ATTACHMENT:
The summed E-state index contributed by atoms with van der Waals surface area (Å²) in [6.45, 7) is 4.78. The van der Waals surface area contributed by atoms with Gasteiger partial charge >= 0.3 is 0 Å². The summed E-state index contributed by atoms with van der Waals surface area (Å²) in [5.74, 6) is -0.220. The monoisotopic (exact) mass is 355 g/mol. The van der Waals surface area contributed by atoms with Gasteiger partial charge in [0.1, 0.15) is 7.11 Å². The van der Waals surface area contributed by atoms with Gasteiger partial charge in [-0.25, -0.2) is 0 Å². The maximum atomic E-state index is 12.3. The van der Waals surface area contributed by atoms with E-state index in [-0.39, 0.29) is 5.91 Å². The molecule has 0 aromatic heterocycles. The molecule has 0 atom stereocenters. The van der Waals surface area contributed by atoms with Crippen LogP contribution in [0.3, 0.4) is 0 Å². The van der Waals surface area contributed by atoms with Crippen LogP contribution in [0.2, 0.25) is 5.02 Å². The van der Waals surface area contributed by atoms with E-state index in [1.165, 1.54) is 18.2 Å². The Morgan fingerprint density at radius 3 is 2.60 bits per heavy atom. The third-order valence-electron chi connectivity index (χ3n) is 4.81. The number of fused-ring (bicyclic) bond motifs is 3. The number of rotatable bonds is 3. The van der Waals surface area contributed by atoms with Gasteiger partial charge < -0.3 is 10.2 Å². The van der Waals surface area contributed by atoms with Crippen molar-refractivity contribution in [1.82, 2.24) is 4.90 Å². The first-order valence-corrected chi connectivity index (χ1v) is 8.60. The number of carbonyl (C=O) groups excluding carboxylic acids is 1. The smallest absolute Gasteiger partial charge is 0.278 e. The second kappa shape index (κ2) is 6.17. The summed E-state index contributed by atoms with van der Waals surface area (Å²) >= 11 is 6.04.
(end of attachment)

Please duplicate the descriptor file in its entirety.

The summed E-state index contributed by atoms with van der Waals surface area (Å²) in [6.45, 7) is 4.78. The van der Waals surface area contributed by atoms with Gasteiger partial charge >= 0.3 is 0 Å². The summed E-state index contributed by atoms with van der Waals surface area (Å²) in [5.74, 6) is -0.220. The monoisotopic (exact) mass is 355 g/mol. The van der Waals surface area contributed by atoms with Gasteiger partial charge in [0.1, 0.15) is 7.11 Å². The van der Waals surface area contributed by atoms with Gasteiger partial charge in [-0.25, -0.2) is 0 Å². The maximum atomic E-state index is 12.3. The van der Waals surface area contributed by atoms with E-state index in [-0.39, 0.29) is 5.91 Å². The molecule has 0 aromatic heterocycles. The molecule has 0 atom stereocenters. The van der Waals surface area contributed by atoms with Crippen LogP contribution in [0.3, 0.4) is 0 Å². The van der Waals surface area contributed by atoms with Crippen LogP contribution in [0.2, 0.25) is 5.02 Å². The van der Waals surface area contributed by atoms with E-state index in [1.165, 1.54) is 18.2 Å². The Morgan fingerprint density at radius 3 is 2.60 bits per heavy atom. The third-order valence-electron chi connectivity index (χ3n) is 4.81. The number of fused-ring (bicyclic) bond motifs is 3. The number of rotatable bonds is 3. The van der Waals surface area contributed by atoms with Gasteiger partial charge < -0.3 is 10.2 Å². The van der Waals surface area contributed by atoms with Crippen molar-refractivity contribution in [1.82, 2.24) is 4.90 Å². The first-order valence-corrected chi connectivity index (χ1v) is 8.60. The number of carbonyl (C=O) groups excluding carboxylic acids is 1. The smallest absolute Gasteiger partial charge is 0.278 e. The second kappa shape index (κ2) is 6.17. The summed E-state index contributed by atoms with van der Waals surface area (Å²) >= 11 is 6.04.